Galileo Before the Holy Office, by Joseph Nicolas Robert-Fleury (1797-1890) [public domain / Wikimedia Commons]
Clinton Hooper is an agnostic. He showed up in a Facebook thread of mine that had a meme with 16 Catholic scientists. It sarcastically stated: “Catholics are Anti-Science. We’d Probably be in the Space Age by Now if it Weren’t for Those Catholics.” His words will be in blue. I won’t bother to correct all of his lack of capitals, etc.
How many of those catholics were catholics because to openly not be catholic during their time was basically a death sentence….
I should rephrase I suppose… how many of those catholics were quite literally ordered under threat of imprisonment and the possibility of torture to not disagree with the church…. easiest example: galileo…. may have been catholic, but he was also explicitly ordered not to hold a heliocentric view by the church and subsequently imprisoned by the church… how much worse would that punishment have been if he had been like “meh, i’m not a catholic anymore either!”
[I posted links to three of my related papers]
Galileo: The Myths and the Facts [5-11-06]
Dialogue on the Galileo Fiasco and the State of Scientific and Astronomical Knowledge in 1633 (vs. Eric G.) [5-13-06]
The Church clearly made mistakes in the Galileo affair, but none that affected infallibility. Galileo was sentenced to a luxurious palace with a supporter.
This is nothing like how the “enlightened” atheists in France treated great scientists. Lavoisier, the father of chemistry, was killed. For some reason, no one ever hears about that at all!
i’m glad you can google, but nothing you’ve posted disagrees with what I said…. in 1633 galileo was imprisoned for the rest of his life under “house arrest”… being comfortable does not make a prison any less of a prison.
Not to mention the “officially atheist” Chinese and Soviet treatment of scientists.
This isn’t about atheists… or protestants…. it’s about catholics. Also, galileo according to the first article you posted galileo was only in the palace for a few months. he spent the rest of his life under house arrest with “friends”.
I wasn’t Googling. These are all my own papers.
What is your worldview, Clinton? Yes, it’s about Catholics. We freely admit that we screwed up about Galileo. But things must be put into perspective, and a fair-minded approach taken. That’s what I attempt to do in my treatments of it. There is a huge double standard. It’s always Catholics and their error here [that are brought up].
Never mind that scientists at the time were, e.g., neck-deep into astrology. No one ever hears about that. Never mind that Galileo’s notion of scientific method was less modern than Bellarmine’s was. Never mind that Copernicus’ famous book was endorsed by the pope at the time.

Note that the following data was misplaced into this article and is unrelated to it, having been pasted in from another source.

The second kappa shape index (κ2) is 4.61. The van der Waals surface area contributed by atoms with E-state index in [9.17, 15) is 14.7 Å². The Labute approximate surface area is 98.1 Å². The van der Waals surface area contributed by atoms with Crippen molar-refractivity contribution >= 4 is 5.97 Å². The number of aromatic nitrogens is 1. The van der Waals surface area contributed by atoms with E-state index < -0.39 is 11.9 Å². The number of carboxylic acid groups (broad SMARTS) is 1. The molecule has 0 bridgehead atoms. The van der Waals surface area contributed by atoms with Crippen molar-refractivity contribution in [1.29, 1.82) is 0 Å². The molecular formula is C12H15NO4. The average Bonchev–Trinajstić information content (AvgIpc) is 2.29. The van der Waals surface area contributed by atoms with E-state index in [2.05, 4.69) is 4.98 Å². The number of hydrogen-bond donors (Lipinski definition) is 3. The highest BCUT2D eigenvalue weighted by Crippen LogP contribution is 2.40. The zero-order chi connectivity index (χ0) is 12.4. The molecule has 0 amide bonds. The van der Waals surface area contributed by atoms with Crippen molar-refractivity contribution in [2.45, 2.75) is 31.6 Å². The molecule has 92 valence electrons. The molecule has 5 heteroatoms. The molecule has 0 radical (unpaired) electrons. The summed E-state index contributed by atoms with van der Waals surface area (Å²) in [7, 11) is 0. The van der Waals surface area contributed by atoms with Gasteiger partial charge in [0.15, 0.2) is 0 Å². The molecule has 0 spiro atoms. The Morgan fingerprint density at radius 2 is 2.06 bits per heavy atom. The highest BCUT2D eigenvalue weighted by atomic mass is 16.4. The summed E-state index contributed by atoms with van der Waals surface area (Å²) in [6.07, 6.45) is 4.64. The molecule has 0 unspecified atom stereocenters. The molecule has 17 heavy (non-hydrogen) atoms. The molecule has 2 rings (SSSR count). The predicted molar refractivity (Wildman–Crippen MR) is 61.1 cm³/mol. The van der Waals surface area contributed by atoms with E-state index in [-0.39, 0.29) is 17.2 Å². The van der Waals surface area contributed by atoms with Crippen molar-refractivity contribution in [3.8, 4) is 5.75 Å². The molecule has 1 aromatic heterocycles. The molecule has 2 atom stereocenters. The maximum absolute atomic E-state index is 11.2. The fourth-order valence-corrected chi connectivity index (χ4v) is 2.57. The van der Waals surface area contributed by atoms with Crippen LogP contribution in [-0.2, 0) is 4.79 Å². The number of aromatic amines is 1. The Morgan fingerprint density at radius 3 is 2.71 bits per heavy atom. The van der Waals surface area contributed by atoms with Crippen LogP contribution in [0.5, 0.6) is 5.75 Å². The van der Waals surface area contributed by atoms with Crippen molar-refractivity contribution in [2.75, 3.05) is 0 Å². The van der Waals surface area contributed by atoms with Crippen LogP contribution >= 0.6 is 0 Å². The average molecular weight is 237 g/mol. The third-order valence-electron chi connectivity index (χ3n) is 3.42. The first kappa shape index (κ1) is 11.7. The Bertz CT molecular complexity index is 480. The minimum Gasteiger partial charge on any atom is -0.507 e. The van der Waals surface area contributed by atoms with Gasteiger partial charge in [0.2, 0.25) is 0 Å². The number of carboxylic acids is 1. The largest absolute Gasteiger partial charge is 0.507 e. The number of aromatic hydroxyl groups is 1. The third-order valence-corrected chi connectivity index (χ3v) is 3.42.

It’s only Catholics who are supposedly “anti-science.”
My point in bringing up Lavoisier is obviously to argue: “if you are gonna get all righteously indignant about Galileo’s house arrest, as if this is the height of anti-scientific bigotry, then also get much more indignant about Lavoisier being murdered by the French radicals of the so-called ‘Enlightenment.'”
Don’t simply highlight one bad thing and ignore a far worse thing. That gives a wrong impression and is lousy history. But it happens all the time. The analyses are so often anti-Catholic in motivation.
Fair enough, the google comment was out of line.
My world view is irrelevant to the conversation, however I believe that there may or may not be a god. go back far enough and there’s still things that science cannot answer with current theories. who’s to say that far enough back there wasn’t a creator and he didn’t put all of this into motion…. go back far enough and even science relies upon blind faith in the form of assumptions.
I don’t take issue with catholics in particular, and I don’t really think Catholicism in its current state is anti-science… but that doesn’t mean that it was always the case. galileo is a prime example of this. was galileo wrong? absolutely, that’s the way science works… we’re constantly disproving someone else by presenting a better argument…
When the discussion is stifled by fear of persecution by the church, then the church (at the time) is anti-science. pretty much every major form of Christianity has been anti-science at one point or another.
I should say pretty much every major form of religion, including atheism, has been anti-science at one point or another.
Thanks for sharing your worldview, and I appreciate the qualifying statements.
Worldviews are always relevant to conversations, because everyone has a bias, and opposing positions have to be informed as to what someone’s position is in order to sensibly argue against them (because knowledge of premises of one’s debate opponent is key to all constructive dialogue).
You being an agnostic means that you will tend to view things in certain ways regarding all sorts of topics, just as I will tend to have many views because of being a Catholic.
I also put together an entire book about this issue.
Herein lies the problem. my worldview is not pertinent to the facts… you are arguing against me rather than discussing the facts. not to say this isn’t a perfectly valid strategy in order to “win” a debate, but it’s not the most effective way to get to the truth.Worldviews are relevant for precisely the reason I gave: it creates some bias and others need to know about that. I am biased too. That’s all I’m saying.
I’m not arguing against “you” as an agnostic. That’s silly and a piece of sophistry. I have made all kinds of arguments in my papers and book on science; that the Galileo fiasco is not the height of “anti-science” in the history of the world. Far, far from that . . .
I used to think much like you when I was an evangelical. I thought that the Catholic Church was uniquely anti-science, till I studied the actual facts about the Galileo case.